Maharaja’s College, Ernakulam is a unique institution of higher education in several ways. Its hoary tradition and consistent achievements in various fields of human activity envelop it with a halo of an outstanding temple of knowledge. Spread over a 25 acre campus, the College stands in the heart of the metro city of Kochi, with easy accessibility by road, rail, air or waterways. The college campus is refreshingly green thanks to the shady trees and gardens, fresh water ponds, etc. that lend a sylvan ambience to the premises.
From its extremely modest beginning as an Elementary English School founded in 1845 with the express aim of imparting “such instruction to the students as would enable them to converse with Englishmen without the aid of interpreters,” Maharaja’s College grew in stature, slowly but steadily over the years, to its present status as an institution of higher learning designated as a “Centre of Excellence” by the Government of Kerala and a “College with Potential for Excellence” by the UGC.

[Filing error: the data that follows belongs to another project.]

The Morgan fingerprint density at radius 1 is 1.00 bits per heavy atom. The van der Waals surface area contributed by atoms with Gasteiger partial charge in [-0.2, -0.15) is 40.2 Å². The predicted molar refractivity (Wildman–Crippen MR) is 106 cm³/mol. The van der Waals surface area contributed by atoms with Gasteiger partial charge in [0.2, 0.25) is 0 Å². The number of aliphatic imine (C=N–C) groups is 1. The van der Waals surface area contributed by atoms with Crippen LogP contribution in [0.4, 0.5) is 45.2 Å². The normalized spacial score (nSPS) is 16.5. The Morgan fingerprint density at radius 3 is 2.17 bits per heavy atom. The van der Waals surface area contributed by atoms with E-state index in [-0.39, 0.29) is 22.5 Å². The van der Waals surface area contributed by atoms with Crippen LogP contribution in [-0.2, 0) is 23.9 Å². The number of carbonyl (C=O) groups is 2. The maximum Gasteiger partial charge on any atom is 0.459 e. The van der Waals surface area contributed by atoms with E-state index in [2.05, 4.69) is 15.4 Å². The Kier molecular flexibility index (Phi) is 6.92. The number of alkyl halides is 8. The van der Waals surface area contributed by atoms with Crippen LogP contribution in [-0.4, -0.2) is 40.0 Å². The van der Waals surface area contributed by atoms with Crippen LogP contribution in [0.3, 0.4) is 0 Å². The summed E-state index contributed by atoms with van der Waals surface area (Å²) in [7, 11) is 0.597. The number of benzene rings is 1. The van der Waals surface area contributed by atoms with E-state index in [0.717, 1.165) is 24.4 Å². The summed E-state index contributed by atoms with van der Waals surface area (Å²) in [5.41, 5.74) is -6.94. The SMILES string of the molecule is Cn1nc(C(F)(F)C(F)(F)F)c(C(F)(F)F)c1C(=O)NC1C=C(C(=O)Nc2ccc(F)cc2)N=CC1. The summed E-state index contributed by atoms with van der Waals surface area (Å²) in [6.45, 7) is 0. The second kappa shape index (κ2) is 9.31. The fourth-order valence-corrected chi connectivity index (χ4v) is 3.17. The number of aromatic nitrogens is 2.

The Elementary School metamorphosed into a High School in 1868 and then into a college in 1875 in answer to the rising demand for higher education. The Arts and Science College, christened the Ernakulam College, and affiliated to the University of Madras, offered FA courses. It soon became one of the leading educational institutions in the Madras Presidency. Like other colonial institutions elsewhere in the country, Maharaja’s too had the British at the helm as Principals. Without exception these were enlightened men who played a very important role in popularizing English education in the state of Cochin. Professor Sealy, the first Principal, who described himself and his compatriots in his farewell speech as a “labourers in educational work” engaged in “bringing light to one of the dark regions of Asia,” nevertheless acknowledged that their work was only “a just repayment of an old debt of gratitude which the West owes to the East.”